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Detail from an Excert from the Duobao Pagoda Stele, in standard script. Larger image

Standard Script (楷書)

Standard script (kaishu) was first practiced following the fall of the Han dynasty in 220 CE. The balanced and clearly legible characters in this commonly used handwritten Chinese script combine distinct, individual strokes in visually sophisticated and complicated forms. Perfected in the mid-Tang dynasty (618-907), it is still the first script taught to schoolchildren, and it serves as the typeface for most modern printed materials.

As illustrated at right, eight different types of strokes are used to construct the Chinese character yong (forever). These eight incorporate all the different brush movements that are used in standard script.

Eight stroke types in the character Yong.
1. Ce 側 slanting dot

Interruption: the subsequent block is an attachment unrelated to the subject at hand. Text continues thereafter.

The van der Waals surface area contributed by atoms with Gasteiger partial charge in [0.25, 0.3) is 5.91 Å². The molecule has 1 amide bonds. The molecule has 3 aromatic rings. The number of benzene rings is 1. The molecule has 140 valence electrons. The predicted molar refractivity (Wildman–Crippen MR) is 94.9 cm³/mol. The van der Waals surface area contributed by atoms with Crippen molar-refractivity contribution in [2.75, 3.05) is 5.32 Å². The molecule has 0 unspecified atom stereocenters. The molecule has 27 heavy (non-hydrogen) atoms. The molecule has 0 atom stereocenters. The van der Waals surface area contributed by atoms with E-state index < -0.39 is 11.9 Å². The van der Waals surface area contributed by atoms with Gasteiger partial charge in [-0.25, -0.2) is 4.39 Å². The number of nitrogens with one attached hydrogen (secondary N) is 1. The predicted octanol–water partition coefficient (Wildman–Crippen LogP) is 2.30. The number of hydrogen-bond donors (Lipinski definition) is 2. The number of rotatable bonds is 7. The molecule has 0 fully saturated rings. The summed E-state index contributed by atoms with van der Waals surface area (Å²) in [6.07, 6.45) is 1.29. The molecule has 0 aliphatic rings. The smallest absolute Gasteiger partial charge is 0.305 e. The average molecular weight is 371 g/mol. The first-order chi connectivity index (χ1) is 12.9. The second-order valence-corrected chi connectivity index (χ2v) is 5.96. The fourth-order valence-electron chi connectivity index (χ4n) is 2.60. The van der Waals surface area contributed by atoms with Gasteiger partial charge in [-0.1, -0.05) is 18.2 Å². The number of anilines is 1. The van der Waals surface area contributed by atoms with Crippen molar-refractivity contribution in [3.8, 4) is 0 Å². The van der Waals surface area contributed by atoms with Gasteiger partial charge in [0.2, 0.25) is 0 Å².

2. Le 勒 horizontal stroke
3. Nu 努 vertical stroke
4. Ti 趯 hook
5. Ce 策 slightly upward stroke
6. Lue 掠 left falling stroke
7. Zhuo 啄 left downward short pick
8. Zhe 磔 right falling stroke

As renovation work continues in the Freer Gallery, the Sackler Gallery also will close on July 10, 2017. This museum-wide closure will allow us to completely reinstall our exhibitions and revitalize features to improve your visit. Both spaces will reopen on October 14, 2017, when we will welcome the public back to the Freer|Sackler: two galleries, one destination. For your safety, all visitors will have their bags checked. See the complete list of restricted items and bag sizes.